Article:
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English / Year 9 / Literature / Responding to literature

View on Australian Curriculum website Australian Curriculum, Assessment and Reporting Authority
Curriculum content descriptions

Present an argument about a literary text based on initial impressions and subsequent analysis of the whole text (ACELT1771)

Elaborations
  • interrogating and making judgments about a text, comparing others’ ideas against the student’s own and reaching an independent decision or shared consensus about the interpretations and ideas expressed
General capabilities
  • Literacy Literacy
  • Critical and creative thinking Critical and creative thinking
ScOT terms

Personal responses

Video

Julius Caesar: Comprehending Cassius

Cassius from Shakespeare's 'Julius Caesar' is a very complex character! Although conspiring to overthrow Julius Caesar, the motivation to do so appears to stem from patriotism to Rome. Or does it? Join Bell Shakespeare's James Evans as he discusses Shakespeare's characterisation of this historical figure with actors Kate ...

Video

Hamlet: The depth of Ophelia's despair

Ophelia is the most piteous character in 'Hamlet'. It seems that everyone wants to use her for their own gain. Here, Eryn-Jean Norvill and John Bell from Bell Shakespeare explore this fragile character as they answer questions put to them by interviewer James Evans.

Video

Lady Macbeth: The power of deadly persuasion

After considering the matter carefully, Macbeth decides not to carry out the plan to murder King Duncan. Until, that is, he is persuaded to by his wife. Lady Macbeth is a fascinating character. Devoted wife or villainess? Watch this performance from Kate Mulvany and Ivan Donato of Bell Shakespeare to decide for yourself.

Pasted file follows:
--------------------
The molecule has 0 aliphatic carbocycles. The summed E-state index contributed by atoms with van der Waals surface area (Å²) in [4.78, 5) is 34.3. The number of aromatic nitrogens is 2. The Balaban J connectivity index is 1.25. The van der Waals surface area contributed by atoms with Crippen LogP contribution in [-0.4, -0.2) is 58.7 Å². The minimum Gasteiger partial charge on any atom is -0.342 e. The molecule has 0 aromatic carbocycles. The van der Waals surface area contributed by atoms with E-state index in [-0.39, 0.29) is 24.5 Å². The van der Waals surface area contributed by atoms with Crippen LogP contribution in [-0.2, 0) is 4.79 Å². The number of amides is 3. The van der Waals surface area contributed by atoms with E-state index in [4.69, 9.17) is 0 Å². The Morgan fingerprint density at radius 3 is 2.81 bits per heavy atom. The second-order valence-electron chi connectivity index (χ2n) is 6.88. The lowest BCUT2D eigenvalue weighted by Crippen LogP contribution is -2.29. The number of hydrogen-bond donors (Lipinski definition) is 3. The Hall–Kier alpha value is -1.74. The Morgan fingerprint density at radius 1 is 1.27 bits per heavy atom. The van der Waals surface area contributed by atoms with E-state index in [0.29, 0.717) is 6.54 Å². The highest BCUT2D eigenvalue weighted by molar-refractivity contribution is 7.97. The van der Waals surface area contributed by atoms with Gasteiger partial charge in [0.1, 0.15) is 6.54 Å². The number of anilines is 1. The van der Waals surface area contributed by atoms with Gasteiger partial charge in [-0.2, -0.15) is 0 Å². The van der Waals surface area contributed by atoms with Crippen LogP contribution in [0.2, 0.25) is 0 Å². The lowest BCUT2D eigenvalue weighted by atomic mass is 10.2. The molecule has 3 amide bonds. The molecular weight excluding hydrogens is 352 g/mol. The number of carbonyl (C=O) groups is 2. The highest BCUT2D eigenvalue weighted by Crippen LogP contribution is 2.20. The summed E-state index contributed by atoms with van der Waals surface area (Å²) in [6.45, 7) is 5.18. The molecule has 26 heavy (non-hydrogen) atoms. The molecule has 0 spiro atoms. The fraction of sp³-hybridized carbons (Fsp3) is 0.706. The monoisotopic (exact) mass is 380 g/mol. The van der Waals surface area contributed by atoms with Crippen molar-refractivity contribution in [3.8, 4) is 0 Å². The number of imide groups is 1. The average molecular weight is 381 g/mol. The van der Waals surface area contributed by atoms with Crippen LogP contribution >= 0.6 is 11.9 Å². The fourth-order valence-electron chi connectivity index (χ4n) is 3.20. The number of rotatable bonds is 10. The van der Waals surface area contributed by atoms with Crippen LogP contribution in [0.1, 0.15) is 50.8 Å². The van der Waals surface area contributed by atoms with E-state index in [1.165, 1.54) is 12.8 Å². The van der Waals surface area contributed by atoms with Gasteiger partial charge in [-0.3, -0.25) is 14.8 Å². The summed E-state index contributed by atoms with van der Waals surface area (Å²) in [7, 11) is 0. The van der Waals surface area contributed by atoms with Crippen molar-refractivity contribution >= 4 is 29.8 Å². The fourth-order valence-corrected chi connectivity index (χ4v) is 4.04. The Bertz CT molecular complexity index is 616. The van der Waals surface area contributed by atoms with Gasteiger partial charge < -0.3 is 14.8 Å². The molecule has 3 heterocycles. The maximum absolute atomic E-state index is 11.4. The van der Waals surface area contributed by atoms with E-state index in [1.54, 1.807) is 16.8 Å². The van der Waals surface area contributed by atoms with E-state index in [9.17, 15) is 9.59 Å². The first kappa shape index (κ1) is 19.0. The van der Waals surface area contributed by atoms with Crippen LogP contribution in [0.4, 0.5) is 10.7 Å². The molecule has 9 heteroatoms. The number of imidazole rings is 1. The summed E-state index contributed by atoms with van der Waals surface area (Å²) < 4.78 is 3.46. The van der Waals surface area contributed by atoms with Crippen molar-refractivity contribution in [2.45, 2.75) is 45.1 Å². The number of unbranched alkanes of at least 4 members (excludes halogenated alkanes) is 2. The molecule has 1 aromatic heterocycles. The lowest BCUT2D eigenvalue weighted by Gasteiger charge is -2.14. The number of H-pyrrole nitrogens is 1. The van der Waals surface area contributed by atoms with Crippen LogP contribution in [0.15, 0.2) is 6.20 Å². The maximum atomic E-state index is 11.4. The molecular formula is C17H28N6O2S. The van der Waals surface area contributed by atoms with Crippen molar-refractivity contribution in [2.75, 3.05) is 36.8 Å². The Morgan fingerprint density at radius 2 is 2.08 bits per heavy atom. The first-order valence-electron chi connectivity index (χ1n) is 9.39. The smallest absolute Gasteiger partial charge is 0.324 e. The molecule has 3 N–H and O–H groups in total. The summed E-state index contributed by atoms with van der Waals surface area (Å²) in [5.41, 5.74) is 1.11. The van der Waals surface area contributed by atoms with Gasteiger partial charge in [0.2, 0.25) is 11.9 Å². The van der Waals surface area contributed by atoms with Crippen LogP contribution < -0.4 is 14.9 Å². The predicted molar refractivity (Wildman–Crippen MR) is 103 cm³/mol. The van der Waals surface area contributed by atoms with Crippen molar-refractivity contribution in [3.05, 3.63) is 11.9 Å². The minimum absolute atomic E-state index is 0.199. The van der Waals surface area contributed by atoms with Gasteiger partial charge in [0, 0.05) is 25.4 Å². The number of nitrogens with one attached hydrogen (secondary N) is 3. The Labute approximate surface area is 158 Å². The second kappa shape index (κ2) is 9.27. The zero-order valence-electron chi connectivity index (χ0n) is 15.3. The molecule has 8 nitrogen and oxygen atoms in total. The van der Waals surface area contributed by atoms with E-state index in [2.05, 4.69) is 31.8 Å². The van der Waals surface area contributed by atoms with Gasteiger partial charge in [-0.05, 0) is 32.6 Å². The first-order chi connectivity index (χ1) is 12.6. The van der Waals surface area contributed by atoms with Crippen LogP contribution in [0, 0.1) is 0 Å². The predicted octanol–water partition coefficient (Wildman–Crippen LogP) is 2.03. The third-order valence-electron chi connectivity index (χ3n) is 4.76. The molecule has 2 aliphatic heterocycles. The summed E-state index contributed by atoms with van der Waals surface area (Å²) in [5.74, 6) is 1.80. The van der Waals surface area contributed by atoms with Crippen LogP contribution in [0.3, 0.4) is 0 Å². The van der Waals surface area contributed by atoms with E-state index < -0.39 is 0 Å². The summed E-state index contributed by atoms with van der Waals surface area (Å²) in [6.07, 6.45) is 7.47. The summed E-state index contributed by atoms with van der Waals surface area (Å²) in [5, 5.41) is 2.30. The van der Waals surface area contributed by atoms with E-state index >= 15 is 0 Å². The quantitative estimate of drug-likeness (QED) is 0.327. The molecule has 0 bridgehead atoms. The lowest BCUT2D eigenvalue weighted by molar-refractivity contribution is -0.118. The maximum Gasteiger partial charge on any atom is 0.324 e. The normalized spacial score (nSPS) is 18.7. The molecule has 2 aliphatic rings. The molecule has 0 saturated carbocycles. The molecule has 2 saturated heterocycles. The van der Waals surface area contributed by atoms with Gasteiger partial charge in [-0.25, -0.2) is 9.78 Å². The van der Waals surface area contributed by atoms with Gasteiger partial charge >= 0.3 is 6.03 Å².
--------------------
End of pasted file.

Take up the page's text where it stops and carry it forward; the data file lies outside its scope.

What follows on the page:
Interactive

Writing an exposition

The resource contains information, activities and tasks on how to write an exposition or argument. It includes writing and publishing templates for students for a variety of purposes and contexts. This resource supports the Australian Curriculum in English K–10.

Interactive

Syllabus bites: Exploring Asia-related texts

This resource has information, links and study guides on Asia-related texts to support the Australian Curriculum in English for Year 7, 8, 9, 10.

Interactive

Syllabus bites: Visual literacy

A resource with information, study guides and resources on visual literacy to support the English K-10 Australian Curriculum in English. It provides a series of activities, guidelines and tasks about visual texts from a variety of sources. Contains writing scaffolds, templates and proformas for responding and composing ...

Text

Tales of Terror

This text for students contains short answer questions on four short stories - 'The Landlady', 'Lamb to the Slaughter', 'The Monkey's Paw' and 'Cold Reading'. It describes how to write short answers, as well as how to use textual evidence.

Audio

Heywire: Hip hop against waste dump

Many hip hop artists have expressed concerns about the world through their music. The Northern Territory's Kylie Sambo is no exception. Listen to her protest against the construction of a nuclear waste dump on her people's lands in Muckaty, near Tennant Creek. Could you write or record a story about yourself and/or your ...

Video

Macbeth: Are you a man or a mouse?

Let's get inside the devious mind of Lady Macbeth! Bell Shakespeare's Kate Mulvany and John Bell explore the methods Lady Macbeth uses to manipulate her husband. This delightfully despicable character knows just which buttons to press! Listen in on the conversation with James Evans and see for yourself.

Video

First Tuesday Book Club: Just for girls? Daphne du Maurier's 'Rebecca'